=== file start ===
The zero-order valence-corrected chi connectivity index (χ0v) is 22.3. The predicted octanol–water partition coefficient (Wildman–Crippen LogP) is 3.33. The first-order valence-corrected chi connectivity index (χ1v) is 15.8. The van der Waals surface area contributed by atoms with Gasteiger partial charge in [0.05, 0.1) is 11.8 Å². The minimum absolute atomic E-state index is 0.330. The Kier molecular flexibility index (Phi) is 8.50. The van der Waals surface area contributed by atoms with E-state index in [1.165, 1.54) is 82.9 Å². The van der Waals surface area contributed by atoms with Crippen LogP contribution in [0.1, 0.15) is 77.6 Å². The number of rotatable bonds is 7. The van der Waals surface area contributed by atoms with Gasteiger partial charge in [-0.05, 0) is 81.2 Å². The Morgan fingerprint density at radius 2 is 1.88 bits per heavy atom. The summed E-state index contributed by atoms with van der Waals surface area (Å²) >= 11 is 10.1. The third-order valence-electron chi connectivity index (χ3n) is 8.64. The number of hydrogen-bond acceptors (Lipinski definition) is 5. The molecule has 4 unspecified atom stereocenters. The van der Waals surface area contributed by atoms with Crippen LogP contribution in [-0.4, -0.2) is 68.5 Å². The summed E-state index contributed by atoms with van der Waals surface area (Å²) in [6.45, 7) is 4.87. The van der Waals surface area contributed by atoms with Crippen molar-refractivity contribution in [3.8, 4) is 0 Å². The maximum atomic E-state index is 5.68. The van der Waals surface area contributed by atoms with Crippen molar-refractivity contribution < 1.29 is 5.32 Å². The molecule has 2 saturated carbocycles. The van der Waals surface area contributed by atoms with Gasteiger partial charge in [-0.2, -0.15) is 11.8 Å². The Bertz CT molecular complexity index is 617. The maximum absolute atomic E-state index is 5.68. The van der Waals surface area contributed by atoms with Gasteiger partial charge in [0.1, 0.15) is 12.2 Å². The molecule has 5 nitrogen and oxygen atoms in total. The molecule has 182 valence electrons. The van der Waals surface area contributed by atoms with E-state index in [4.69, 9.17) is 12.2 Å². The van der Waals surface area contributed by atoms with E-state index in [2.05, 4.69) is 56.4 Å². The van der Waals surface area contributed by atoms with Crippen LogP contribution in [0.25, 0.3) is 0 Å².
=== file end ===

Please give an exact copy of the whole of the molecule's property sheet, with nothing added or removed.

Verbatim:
The zero-order valence-corrected chi connectivity index (χ0v) is 22.3. The predicted octanol–water partition coefficient (Wildman–Crippen LogP) is 3.33. The first-order valence-corrected chi connectivity index (χ1v) is 15.8. The van der Waals surface area contributed by atoms with Gasteiger partial charge in [0.05, 0.1) is 11.8 Å². The minimum absolute atomic E-state index is 0.330. The Kier molecular flexibility index (Phi) is 8.50. The van der Waals surface area contributed by atoms with E-state index in [1.165, 1.54) is 82.9 Å². The van der Waals surface area contributed by atoms with Crippen LogP contribution in [0.1, 0.15) is 77.6 Å². The number of rotatable bonds is 7. The van der Waals surface area contributed by atoms with Gasteiger partial charge in [-0.05, 0) is 81.2 Å². The Morgan fingerprint density at radius 2 is 1.88 bits per heavy atom. The summed E-state index contributed by atoms with van der Waals surface area (Å²) >= 11 is 10.1. The third-order valence-electron chi connectivity index (χ3n) is 8.64. The number of hydrogen-bond acceptors (Lipinski definition) is 5. The molecule has 4 unspecified atom stereocenters. The van der Waals surface area contributed by atoms with Crippen LogP contribution in [-0.4, -0.2) is 68.5 Å². The summed E-state index contributed by atoms with van der Waals surface area (Å²) in [6.45, 7) is 4.87. The van der Waals surface area contributed by atoms with Crippen molar-refractivity contribution in [3.8, 4) is 0 Å². The maximum atomic E-state index is 5.68. The van der Waals surface area contributed by atoms with Crippen molar-refractivity contribution < 1.29 is 5.32 Å². The molecule has 2 saturated carbocycles. The van der Waals surface area contributed by atoms with Gasteiger partial charge in [-0.2, -0.15) is 11.8 Å². The Bertz CT molecular complexity index is 617. The maximum absolute atomic E-state index is 5.68. The van der Waals surface area contributed by atoms with Gasteiger partial charge in [0.1, 0.15) is 12.2 Å². The molecule has 5 nitrogen and oxygen atoms in total. The molecule has 182 valence electrons. The van der Waals surface area contributed by atoms with E-state index in [4.69, 9.17) is 12.2 Å². The van der Waals surface area contributed by atoms with E-state index in [2.05, 4.69) is 56.4 Å². The van der Waals surface area contributed by atoms with Crippen LogP contribution in [0.25, 0.3) is 0 Å².